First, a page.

In all my time as trackside photographer I was never quite as inspired – and yes, mildly scared – as I was then. I was standing almost touching the inside of an armco barrier that only came up to just above my knees, and on the other side was the track – no grass verge or gravel trap, just tarmac, and racing cars going full pelt on it.

I became a huge fan of street circuits that day, and I would be disappointed that commitments elsewhere prevented me going back to the Superprix in any of the three more years it lasted. In fact it would be another 20 years before my next street race, and that was in the south of France.

1987 Birmingham Superprix F3000

F3000 cars make for the airport…

By the time I went to the round of the 2007 World Touring Car Championship at Pau, my trackside days were behind me, in fact I was no longer primarily a photographer but a writer, and at the time writing more about road cars than race cars.

WTCC Pau 2007

Pau – the traditional idea of a street circuit.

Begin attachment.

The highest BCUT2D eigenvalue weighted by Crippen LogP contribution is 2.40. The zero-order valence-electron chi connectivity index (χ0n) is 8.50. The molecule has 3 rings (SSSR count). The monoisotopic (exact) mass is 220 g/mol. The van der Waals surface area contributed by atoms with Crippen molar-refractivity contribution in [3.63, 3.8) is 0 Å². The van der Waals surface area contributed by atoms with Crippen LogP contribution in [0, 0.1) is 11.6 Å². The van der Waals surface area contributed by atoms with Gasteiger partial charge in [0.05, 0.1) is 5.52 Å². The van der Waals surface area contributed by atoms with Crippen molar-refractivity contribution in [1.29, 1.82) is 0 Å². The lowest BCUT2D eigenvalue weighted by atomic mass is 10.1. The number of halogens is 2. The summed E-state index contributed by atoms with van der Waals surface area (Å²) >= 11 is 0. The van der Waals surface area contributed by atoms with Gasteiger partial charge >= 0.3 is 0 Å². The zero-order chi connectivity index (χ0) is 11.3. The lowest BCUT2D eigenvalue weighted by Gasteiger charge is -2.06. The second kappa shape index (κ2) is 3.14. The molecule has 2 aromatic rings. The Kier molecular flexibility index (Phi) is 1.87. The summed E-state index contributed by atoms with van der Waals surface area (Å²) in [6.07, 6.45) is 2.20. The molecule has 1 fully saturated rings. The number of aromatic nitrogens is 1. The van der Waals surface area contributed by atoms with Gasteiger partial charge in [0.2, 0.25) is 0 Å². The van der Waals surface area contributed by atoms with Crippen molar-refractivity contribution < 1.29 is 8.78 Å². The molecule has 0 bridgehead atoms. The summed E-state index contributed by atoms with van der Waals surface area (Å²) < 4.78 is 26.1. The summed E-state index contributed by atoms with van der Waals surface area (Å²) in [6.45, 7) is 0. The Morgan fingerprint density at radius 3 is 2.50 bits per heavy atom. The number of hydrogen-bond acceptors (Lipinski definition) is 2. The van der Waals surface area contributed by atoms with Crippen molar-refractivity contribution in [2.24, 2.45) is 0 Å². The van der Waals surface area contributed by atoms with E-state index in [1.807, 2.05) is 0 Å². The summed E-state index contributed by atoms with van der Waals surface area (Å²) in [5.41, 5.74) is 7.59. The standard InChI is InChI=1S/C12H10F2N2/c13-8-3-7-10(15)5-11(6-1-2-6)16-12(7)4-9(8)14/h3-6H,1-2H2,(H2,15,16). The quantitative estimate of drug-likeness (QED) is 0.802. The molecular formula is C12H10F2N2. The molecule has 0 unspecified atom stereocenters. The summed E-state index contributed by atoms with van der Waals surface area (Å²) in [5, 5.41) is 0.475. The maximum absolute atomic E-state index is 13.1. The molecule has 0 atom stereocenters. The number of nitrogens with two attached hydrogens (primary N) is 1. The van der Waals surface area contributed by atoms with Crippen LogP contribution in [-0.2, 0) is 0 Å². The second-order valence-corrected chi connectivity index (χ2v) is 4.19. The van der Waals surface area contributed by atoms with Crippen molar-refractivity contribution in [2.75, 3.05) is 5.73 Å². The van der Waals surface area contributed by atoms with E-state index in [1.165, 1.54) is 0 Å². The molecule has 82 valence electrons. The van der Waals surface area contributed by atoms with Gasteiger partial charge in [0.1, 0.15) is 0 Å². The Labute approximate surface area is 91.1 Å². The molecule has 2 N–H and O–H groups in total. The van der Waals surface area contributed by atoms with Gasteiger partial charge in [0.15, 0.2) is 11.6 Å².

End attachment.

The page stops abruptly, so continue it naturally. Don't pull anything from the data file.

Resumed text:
In fact it was testing road cars that got me to the meeting – Pau was at that time familiar to us, a favourite launch venue for the German brand’s performance road cars due to good roads in the district, a very nice hotel actually bordering the street circuit, and a proper race track just a few miles outside the city for us to try out the latest BMW M3s and M5s.

So a select few of us road testers with motorsport credentials were invited as guests of BMW to Pau – at the time the brand’s WTCC team was led by Brit Andy Priaulx who would claim his third successive title in 2007. I certainly had the motorsport credentials – on car launches to Pau I never needed a second invitation to show any driving partner who hadn’t visited the city before “where the race circuit goes…”

Priaulx WTCC Pau 2007

Andy Priaulx, the man to beat in 2007.

Now this was much more like a Monaco-style street track – really tight, climbing and descending its way between impressive architecture, and with the kind of weather one gets in a location much closer to the Mediterranean than is Birmingham. The only thing missing was a harbour with bronzed beauties sunbathing on mega-money yachts.